Water board allows Paso Robles to clear flammable brush from riverbed

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Following a destructive fire on June 22 and a tense standoff between the city of Paso Robles and the Central Coast Regional Water Quality Control Board, the two agencies agreed this week on an immediate plan to clear vegetation from the Salinas Riverbed.

Matt Keeling, executive director of the regional water board, said his office is “working expeditiously” to help Paso Robles implement a short-term plan to thin and remove dry brush from the riverbed. The work is expected to start the week of July 13.

Their agreement comes after a fire on June 22 exited the riverbed and destroyed two homes. The incident prompted a scathing letter from local elected officials, including Assemblyman Jordan Cunningham (R-San Luis Obispo), accusing the water board of obstructing city efforts to conduct fire prevention activities.
CLEANING THE BED The Central Coast Regional Water Quality Control Board will allow Paso Robles to do emergency fire prevention work in the Salinas Riverbed following a June 22 fire that destroyed two homes. - PHOTO COURTESY OF FIVE CITIES FIRE AUTHORITY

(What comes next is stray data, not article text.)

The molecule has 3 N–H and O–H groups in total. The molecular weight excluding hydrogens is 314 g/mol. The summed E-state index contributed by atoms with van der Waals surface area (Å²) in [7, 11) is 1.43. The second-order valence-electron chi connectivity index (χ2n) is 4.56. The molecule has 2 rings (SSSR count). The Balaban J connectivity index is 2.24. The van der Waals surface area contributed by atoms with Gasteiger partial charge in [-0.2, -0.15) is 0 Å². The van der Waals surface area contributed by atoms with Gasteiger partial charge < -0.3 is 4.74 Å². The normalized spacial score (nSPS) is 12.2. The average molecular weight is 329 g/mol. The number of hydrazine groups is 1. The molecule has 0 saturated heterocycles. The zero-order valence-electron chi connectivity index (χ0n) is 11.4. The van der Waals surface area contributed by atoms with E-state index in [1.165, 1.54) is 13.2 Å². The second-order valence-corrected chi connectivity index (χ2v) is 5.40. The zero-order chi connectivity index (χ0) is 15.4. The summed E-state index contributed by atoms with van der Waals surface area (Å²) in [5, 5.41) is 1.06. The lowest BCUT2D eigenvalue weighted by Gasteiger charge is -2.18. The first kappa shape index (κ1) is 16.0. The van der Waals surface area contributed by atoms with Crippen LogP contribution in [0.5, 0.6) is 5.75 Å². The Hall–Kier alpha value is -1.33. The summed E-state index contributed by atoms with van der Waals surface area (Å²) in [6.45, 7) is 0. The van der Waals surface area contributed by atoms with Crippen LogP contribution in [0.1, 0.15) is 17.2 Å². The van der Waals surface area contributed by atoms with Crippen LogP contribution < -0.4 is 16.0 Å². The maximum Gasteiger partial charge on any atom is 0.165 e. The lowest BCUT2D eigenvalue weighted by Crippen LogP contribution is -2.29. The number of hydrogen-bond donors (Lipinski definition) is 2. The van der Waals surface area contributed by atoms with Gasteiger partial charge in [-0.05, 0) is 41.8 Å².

• PHOTO COURTESY OF FIVE CITIES FIRE AUTHORITY
  • CLEANING THE BED The Central Coast Regional Water Quality Control Board will allow Paso Robles to do emergency fire prevention work in the Salinas Riverbed following a June 22 fire that destroyed two homes.

In an open letter to Paso Robles, Keeling wrote this week that “protecting public health and safety is a priority for the Central Coast Water Board.”



“The residents of Paso Robles are justifiably concerned about the prospect of a catastrophic fire ravaging their community,” Keeling said. “We have been and continue to be committed to working with the city to address the significant fire problem along the Salinas River channel running through the city.”

Paso Robles’ short-term mitigation plan involves building a fire break in the riverbed by clearing vegetation along its bank. The city proposes using masticators, weed-whips, mowers, and chainsaws—mechanized equipment that the water board previously would not allow it to use without a long-term plan approved and in place.

The expedited plan is bigger in scope than what the city did last summer when it received an emergency permit from the water board for similar work, according to Paso.

Officials said the city and water board will continue to work together on a long-term, permanent fire mitigation plan for the riverbed that best protects both public safety and the environment.

“We’ll move ahead with both plans quickly,” Paso Mayor Steve Martin said in a June 29 video message to the community. “It is now my hope we can move past the logjam between the city of Paso Robles and the water board that put our community in danger.” ∆

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